Bancor Halts Impermanent Loss Safeguard To Fight Off ‘Hostile Antagonist’
Bancor’s claim to be “the only DeFi staking protocol with single-sided liquidity and 100% impermanent loss protection” appears shaken
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- “Manipulative behavior” from a “hostile antagonist” is causing headaches for the Bancor protocol
- Bancor has now paused an important feature designed to shield against impermanent loss
Decentralized automated market maker (AMM) and exchange protocol Bancor has temporarily paused its impermanent loss protection feature, citing “hostile market conditions” and “manipulative behavior.”
There is no ongoing attack and funds on the protocol are secure, Bancor said in a blog post on Saturday. Trading is still active across all of Bancor’s liquidity pools.
The decision to shield the protocol from “potentially manipulative actors” was undertaken to give the protocol some “room to breathe and recover,” Bancor said in its post.
It comes as digital asset ecosystems continue to falter amid a liquidity crisis and market contagion following crypto lender Celsius’ decision to halt withdrawals and transfers from its platform.
Impermanent loss (IL) is a unique phenomenon in decentralized finance. It occurs when the value of liquidity providers’ staked assets deviate from AMM pools’ dual asset pairs, relative to pricing on external markets.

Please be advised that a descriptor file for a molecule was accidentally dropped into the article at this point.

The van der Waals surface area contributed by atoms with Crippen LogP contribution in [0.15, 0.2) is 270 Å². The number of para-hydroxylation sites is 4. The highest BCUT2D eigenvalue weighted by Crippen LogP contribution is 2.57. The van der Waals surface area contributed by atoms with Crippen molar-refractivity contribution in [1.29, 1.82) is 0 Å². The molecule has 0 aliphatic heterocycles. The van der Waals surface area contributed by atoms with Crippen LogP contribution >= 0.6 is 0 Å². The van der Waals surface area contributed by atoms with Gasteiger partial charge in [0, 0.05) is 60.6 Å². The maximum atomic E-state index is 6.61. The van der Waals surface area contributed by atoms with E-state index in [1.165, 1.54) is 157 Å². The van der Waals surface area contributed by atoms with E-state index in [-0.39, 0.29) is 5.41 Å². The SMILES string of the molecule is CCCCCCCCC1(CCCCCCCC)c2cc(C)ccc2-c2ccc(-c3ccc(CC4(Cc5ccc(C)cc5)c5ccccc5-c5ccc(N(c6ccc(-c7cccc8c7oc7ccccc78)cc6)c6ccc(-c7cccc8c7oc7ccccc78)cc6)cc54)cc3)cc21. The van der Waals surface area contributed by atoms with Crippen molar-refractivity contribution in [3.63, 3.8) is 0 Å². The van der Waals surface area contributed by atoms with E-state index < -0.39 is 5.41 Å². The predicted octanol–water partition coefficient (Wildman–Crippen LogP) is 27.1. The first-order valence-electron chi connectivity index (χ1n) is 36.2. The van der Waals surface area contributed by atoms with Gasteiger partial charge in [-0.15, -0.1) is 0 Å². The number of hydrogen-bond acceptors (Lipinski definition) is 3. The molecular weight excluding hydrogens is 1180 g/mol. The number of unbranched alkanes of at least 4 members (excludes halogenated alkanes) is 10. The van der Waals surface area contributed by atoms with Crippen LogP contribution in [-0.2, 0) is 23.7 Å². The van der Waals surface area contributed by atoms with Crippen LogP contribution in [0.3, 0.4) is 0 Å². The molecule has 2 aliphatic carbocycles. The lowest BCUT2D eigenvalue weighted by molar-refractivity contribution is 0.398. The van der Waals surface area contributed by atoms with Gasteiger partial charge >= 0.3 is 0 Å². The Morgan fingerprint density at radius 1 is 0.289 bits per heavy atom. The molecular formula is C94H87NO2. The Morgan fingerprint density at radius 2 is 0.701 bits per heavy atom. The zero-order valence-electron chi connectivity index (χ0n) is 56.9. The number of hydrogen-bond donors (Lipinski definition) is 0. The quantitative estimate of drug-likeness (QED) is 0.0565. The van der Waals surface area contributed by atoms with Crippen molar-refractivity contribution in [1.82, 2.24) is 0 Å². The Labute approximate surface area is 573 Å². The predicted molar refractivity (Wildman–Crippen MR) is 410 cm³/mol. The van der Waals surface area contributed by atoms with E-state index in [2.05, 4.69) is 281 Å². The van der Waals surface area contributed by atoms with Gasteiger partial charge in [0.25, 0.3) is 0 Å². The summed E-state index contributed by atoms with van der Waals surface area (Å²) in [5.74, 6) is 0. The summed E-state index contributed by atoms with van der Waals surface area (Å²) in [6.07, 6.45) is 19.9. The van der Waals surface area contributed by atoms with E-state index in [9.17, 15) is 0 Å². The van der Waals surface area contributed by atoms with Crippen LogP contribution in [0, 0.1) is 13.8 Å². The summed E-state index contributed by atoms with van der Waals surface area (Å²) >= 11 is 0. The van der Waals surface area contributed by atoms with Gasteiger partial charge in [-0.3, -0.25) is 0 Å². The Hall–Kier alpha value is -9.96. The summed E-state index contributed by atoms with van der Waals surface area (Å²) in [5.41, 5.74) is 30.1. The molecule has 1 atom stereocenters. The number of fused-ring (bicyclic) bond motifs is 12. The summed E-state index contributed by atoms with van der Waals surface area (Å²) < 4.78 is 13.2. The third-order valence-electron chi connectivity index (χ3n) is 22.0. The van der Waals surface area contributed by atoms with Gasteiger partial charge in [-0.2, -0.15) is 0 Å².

Changes to external pricing outside of a protocol’s pool aren’t automatically adjusted, leaving open opportunities to take advantage of price differentials via arbitrage. An IL is calculated by taking into account the current value of a liquidity provider’s staked asset against what the asset would be worth had it been left in a wallet or an exchange.
Bancor’s protection feature, designed to withstand IL by distributing its native token BNT to those affected, will be reactivated on the protocol once the market stabilizes, Bancor said.
Mark Richardson, Bancor’s product architect and head of research said during a Twitter Spaces discussion on Sunday evening his team had discovered “another Celsius wallet” intending to withdraw $10 million from the protocol.
It came amid a “wave of additional panic” stemming from a high number of withdrawals piling up, akin to a bank run event, according to Richardson.
“It would be difficult to imagine the protocol withstanding such a large flight of liquidity all at once,” Richarson said. The architect also pointed toward a “hostile antagonist” as attempting to profit off of Bancor’s woes by opening short positions against the platform’s BNT token.
“The ethical thing is to protect the protocol and its users against this type of antagonistic behavior,” Richardson said who pointed toward letting the situation play out or “do something about it.”
Richardson also said Bancor had activated its emergency powers to respond to its ongoing crisis, where the decision was reached to pause protections on IL as an immediate response.
The protocol’s team will now seek ratification for its decision via a proposal within Bancor’s decentralized autonomous organization, Richardson said.
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